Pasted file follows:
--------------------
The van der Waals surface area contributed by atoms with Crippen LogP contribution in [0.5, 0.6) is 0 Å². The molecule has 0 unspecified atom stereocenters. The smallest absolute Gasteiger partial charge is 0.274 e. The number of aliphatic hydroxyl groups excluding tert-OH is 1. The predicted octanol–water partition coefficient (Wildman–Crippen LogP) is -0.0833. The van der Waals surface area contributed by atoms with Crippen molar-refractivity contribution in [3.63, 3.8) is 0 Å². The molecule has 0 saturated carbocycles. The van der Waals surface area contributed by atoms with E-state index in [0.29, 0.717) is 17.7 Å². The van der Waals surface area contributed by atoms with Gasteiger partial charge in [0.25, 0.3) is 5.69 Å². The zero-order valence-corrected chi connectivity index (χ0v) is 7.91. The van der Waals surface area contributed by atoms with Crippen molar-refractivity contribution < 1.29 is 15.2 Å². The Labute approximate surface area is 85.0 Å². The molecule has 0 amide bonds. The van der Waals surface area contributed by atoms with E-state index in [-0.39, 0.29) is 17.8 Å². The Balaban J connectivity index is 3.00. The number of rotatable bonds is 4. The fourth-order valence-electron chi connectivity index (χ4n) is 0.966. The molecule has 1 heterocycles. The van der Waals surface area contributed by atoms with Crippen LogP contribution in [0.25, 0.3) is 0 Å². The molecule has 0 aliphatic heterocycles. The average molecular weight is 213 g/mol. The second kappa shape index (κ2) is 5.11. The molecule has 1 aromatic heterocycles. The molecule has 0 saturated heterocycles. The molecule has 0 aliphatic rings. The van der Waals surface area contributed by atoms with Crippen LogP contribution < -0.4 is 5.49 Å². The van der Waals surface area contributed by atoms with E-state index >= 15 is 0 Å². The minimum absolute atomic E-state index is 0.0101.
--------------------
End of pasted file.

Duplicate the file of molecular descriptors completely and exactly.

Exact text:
The van der Waals surface area contributed by atoms with Crippen LogP contribution in [0.5, 0.6) is 0 Å². The molecule has 0 unspecified atom stereocenters. The smallest absolute Gasteiger partial charge is 0.274 e. The number of aliphatic hydroxyl groups excluding tert-OH is 1. The predicted octanol–water partition coefficient (Wildman–Crippen LogP) is -0.0833. The van der Waals surface area contributed by atoms with Crippen molar-refractivity contribution in [3.63, 3.8) is 0 Å². The molecule has 0 saturated carbocycles. The van der Waals surface area contributed by atoms with E-state index in [0.29, 0.717) is 17.7 Å². The van der Waals surface area contributed by atoms with Gasteiger partial charge in [0.25, 0.3) is 5.69 Å². The zero-order valence-corrected chi connectivity index (χ0v) is 7.91. The van der Waals surface area contributed by atoms with Crippen molar-refractivity contribution < 1.29 is 15.2 Å². The Labute approximate surface area is 85.0 Å². The molecule has 0 amide bonds. The van der Waals surface area contributed by atoms with E-state index in [-0.39, 0.29) is 17.8 Å². The Balaban J connectivity index is 3.00. The number of rotatable bonds is 4. The fourth-order valence-electron chi connectivity index (χ4n) is 0.966. The molecule has 1 heterocycles. The van der Waals surface area contributed by atoms with Crippen LogP contribution in [0.25, 0.3) is 0 Å². The molecule has 0 aliphatic heterocycles. The average molecular weight is 213 g/mol. The second kappa shape index (κ2) is 5.11. The molecule has 1 aromatic heterocycles. The molecule has 0 saturated heterocycles. The molecule has 0 aliphatic rings. The van der Waals surface area contributed by atoms with Crippen LogP contribution < -0.4 is 5.49 Å². The van der Waals surface area contributed by atoms with E-state index >= 15 is 0 Å². The minimum absolute atomic E-state index is 0.0101.